a. Reaffirmation of the earlier Nationalist school’s contention that slavery was the root cause of secession except frequent racism of the Nationalists (such as Rhodes) is absent and more compassionate concern about the status of blacks (especially post-War Reconstruction.

b. Historians Allen Nevins, James McPherson, Eric Foner, Kenneth Stampp, etc.

7. Radical Libertarian Theory

Defense of Southern Self-Determination and Abolitionism — Historians Lysander Spooner, Jeffrey Rogers Hummel, Joseph R. Stromberg, David Gordon, Doug Bandow, William Appleman Williams, John S. Rosenberg, and Murray N. Rothbard, etc.

Two major issues involved:

Why did the southern states want to leave the Union?

Why did the northern states refuse to let them go?

a. The War was both the culmination and repudiation of the American Revolution.

b. Marked the decisive turning point in the inexorable growth of government and coercive authority.

c. Slavery and secession were two separate issues.

d. Theory defends secession as a revolutionary right; attacks slavery as a gross violation of human rights.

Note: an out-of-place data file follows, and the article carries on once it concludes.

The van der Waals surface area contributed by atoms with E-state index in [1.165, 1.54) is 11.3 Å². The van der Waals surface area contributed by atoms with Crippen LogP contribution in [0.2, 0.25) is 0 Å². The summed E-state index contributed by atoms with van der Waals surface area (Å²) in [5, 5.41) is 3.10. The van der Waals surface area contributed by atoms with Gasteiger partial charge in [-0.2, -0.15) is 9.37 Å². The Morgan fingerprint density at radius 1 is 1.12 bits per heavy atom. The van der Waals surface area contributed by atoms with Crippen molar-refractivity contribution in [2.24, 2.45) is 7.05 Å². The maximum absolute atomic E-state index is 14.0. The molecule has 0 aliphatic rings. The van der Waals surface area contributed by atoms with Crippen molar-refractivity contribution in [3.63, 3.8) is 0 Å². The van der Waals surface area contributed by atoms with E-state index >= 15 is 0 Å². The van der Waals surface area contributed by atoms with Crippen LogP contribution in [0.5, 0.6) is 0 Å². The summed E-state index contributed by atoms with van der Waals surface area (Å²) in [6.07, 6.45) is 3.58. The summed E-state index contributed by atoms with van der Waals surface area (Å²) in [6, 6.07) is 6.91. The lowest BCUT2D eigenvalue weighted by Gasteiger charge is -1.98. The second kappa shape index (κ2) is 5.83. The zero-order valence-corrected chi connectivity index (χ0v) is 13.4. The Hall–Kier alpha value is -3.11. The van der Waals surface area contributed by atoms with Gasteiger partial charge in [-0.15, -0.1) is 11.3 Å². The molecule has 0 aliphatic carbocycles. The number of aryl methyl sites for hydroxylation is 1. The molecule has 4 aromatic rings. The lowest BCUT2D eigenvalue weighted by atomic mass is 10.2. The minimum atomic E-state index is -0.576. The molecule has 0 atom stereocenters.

e. Even if slavery explains why the southern states left the Union, it does not necessarily explain or justify the national government’s refusal to recognize their independence.

f. Slavery fails to explain why the northern states resorted to force or coercion; letting the lower South go in peace was a viable, untried anti-slavery option.

g. Most militant abolitionists believed there was no contradiction between condemning slavery and advocating secession.

h. The War was a tragic, needless conflict — The War for Coercive National Unification — similar to Bismarck’s wars to create the unified German state at this same period of time.

2 thoughts on “AMERIKA: ‘Southern Barbarians’, Causes Of The American Civil War – By Charles Burris

  1. As a Southerner, I believe slavery was wrong, but I also believe the South, with its slavery, was the economic engine the North depended on. The South produced the raw materials, like cotton and tobacco, plus corn and wheat, that the North needed for its food and industrial expansion.

    Lincoln could not afford to let the South go.